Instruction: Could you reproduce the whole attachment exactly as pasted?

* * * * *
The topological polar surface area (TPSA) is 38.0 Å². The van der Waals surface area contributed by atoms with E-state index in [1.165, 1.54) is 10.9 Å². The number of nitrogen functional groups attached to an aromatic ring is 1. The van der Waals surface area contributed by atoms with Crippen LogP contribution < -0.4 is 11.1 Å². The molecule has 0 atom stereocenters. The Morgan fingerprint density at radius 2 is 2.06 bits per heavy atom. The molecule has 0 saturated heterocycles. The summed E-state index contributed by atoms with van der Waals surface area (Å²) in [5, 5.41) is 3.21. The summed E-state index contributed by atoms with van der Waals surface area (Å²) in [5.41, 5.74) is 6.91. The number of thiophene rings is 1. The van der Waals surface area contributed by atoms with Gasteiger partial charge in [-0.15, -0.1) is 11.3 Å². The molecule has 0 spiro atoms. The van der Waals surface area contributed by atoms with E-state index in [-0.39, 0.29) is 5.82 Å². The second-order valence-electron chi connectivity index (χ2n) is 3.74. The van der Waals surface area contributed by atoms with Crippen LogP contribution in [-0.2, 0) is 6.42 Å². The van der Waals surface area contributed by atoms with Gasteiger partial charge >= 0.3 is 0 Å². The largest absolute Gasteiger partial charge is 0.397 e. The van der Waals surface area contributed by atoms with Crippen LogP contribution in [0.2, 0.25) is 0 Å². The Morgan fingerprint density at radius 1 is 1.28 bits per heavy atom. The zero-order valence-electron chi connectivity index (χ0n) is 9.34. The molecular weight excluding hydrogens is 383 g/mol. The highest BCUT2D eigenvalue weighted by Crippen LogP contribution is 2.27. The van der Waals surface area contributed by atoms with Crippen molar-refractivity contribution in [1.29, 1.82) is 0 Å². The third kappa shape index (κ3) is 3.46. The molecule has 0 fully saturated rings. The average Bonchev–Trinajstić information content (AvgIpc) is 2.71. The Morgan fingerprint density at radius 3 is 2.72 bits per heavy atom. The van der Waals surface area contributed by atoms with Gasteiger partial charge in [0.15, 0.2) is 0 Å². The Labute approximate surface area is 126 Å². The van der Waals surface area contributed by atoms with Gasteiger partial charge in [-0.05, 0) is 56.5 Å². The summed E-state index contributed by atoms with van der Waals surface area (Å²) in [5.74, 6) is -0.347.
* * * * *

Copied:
The topological polar surface area (TPSA) is 38.0 Å². The van der Waals surface area contributed by atoms with E-state index in [1.165, 1.54) is 10.9 Å². The number of nitrogen functional groups attached to an aromatic ring is 1. The van der Waals surface area contributed by atoms with Crippen LogP contribution < -0.4 is 11.1 Å². The molecule has 0 atom stereocenters. The Morgan fingerprint density at radius 2 is 2.06 bits per heavy atom. The molecule has 0 saturated heterocycles. The summed E-state index contributed by atoms with van der Waals surface area (Å²) in [5, 5.41) is 3.21. The summed E-state index contributed by atoms with van der Waals surface area (Å²) in [5.41, 5.74) is 6.91. The number of thiophene rings is 1. The van der Waals surface area contributed by atoms with Gasteiger partial charge in [-0.15, -0.1) is 11.3 Å². The molecule has 0 spiro atoms. The van der Waals surface area contributed by atoms with E-state index in [-0.39, 0.29) is 5.82 Å². The second-order valence-electron chi connectivity index (χ2n) is 3.74. The van der Waals surface area contributed by atoms with Crippen LogP contribution in [-0.2, 0) is 6.42 Å². The van der Waals surface area contributed by atoms with Gasteiger partial charge >= 0.3 is 0 Å². The largest absolute Gasteiger partial charge is 0.397 e. The van der Waals surface area contributed by atoms with Crippen LogP contribution in [0.2, 0.25) is 0 Å². The Morgan fingerprint density at radius 1 is 1.28 bits per heavy atom. The zero-order valence-electron chi connectivity index (χ0n) is 9.34. The molecular weight excluding hydrogens is 383 g/mol. The highest BCUT2D eigenvalue weighted by Crippen LogP contribution is 2.27. The van der Waals surface area contributed by atoms with Crippen molar-refractivity contribution in [1.29, 1.82) is 0 Å². The third kappa shape index (κ3) is 3.46. The molecule has 0 fully saturated rings. The average Bonchev–Trinajstić information content (AvgIpc) is 2.71. The Morgan fingerprint density at radius 3 is 2.72 bits per heavy atom. The van der Waals surface area contributed by atoms with Gasteiger partial charge in [0.15, 0.2) is 0 Å². The Labute approximate surface area is 126 Å². The van der Waals surface area contributed by atoms with Gasteiger partial charge in [-0.05, 0) is 56.5 Å². The summed E-state index contributed by atoms with van der Waals surface area (Å²) in [5.74, 6) is -0.347.